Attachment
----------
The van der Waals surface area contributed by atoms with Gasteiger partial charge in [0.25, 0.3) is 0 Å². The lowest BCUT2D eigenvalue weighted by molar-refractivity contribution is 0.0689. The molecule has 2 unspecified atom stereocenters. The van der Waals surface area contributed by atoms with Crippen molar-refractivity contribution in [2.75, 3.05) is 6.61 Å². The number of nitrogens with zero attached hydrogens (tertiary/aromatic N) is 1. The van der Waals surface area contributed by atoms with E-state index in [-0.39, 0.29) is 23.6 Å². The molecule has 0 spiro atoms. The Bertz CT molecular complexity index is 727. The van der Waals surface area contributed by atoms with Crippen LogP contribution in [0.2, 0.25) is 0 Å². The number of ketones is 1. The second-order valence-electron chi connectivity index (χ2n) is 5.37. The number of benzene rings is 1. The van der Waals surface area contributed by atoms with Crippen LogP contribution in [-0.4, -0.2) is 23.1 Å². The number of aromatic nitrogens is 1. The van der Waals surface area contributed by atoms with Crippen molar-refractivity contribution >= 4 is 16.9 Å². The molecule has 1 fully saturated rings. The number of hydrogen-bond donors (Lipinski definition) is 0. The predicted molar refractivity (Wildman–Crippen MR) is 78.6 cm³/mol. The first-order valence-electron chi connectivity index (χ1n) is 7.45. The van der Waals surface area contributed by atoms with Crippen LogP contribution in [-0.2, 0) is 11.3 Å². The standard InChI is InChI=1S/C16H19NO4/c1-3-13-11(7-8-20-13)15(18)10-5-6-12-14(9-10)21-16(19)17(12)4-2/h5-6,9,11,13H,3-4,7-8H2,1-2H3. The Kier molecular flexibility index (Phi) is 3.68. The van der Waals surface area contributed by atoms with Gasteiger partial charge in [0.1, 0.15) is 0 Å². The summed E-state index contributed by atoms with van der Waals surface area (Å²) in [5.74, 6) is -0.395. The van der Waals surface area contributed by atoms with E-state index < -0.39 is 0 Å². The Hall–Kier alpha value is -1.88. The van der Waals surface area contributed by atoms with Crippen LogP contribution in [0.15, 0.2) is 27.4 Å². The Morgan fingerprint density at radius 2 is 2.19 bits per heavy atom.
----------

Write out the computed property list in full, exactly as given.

The van der Waals surface area contributed by atoms with Gasteiger partial charge in [0.25, 0.3) is 0 Å². The lowest BCUT2D eigenvalue weighted by molar-refractivity contribution is 0.0689. The molecule has 2 unspecified atom stereocenters. The van der Waals surface area contributed by atoms with Crippen molar-refractivity contribution in [2.75, 3.05) is 6.61 Å². The number of nitrogens with zero attached hydrogens (tertiary/aromatic N) is 1. The van der Waals surface area contributed by atoms with E-state index in [-0.39, 0.29) is 23.6 Å². The molecule has 0 spiro atoms. The Bertz CT molecular complexity index is 727. The van der Waals surface area contributed by atoms with Crippen LogP contribution in [0.2, 0.25) is 0 Å². The number of ketones is 1. The second-order valence-electron chi connectivity index (χ2n) is 5.37. The number of benzene rings is 1. The van der Waals surface area contributed by atoms with Crippen LogP contribution in [-0.4, -0.2) is 23.1 Å². The number of aromatic nitrogens is 1. The van der Waals surface area contributed by atoms with Crippen molar-refractivity contribution >= 4 is 16.9 Å². The molecule has 1 fully saturated rings. The number of hydrogen-bond donors (Lipinski definition) is 0. The predicted molar refractivity (Wildman–Crippen MR) is 78.6 cm³/mol. The first-order valence-electron chi connectivity index (χ1n) is 7.45. The van der Waals surface area contributed by atoms with Crippen LogP contribution in [-0.2, 0) is 11.3 Å². The standard InChI is InChI=1S/C16H19NO4/c1-3-13-11(7-8-20-13)15(18)10-5-6-12-14(9-10)21-16(19)17(12)4-2/h5-6,9,11,13H,3-4,7-8H2,1-2H3. The Kier molecular flexibility index (Phi) is 3.68. The van der Waals surface area contributed by atoms with Gasteiger partial charge in [0.1, 0.15) is 0 Å². The summed E-state index contributed by atoms with van der Waals surface area (Å²) in [5.74, 6) is -0.395. The van der Waals surface area contributed by atoms with E-state index < -0.39 is 0 Å². The Hall–Kier alpha value is -1.88. The van der Waals surface area contributed by atoms with Crippen LogP contribution in [0.15, 0.2) is 27.4 Å². The Morgan fingerprint density at radius 2 is 2.19 bits per heavy atom.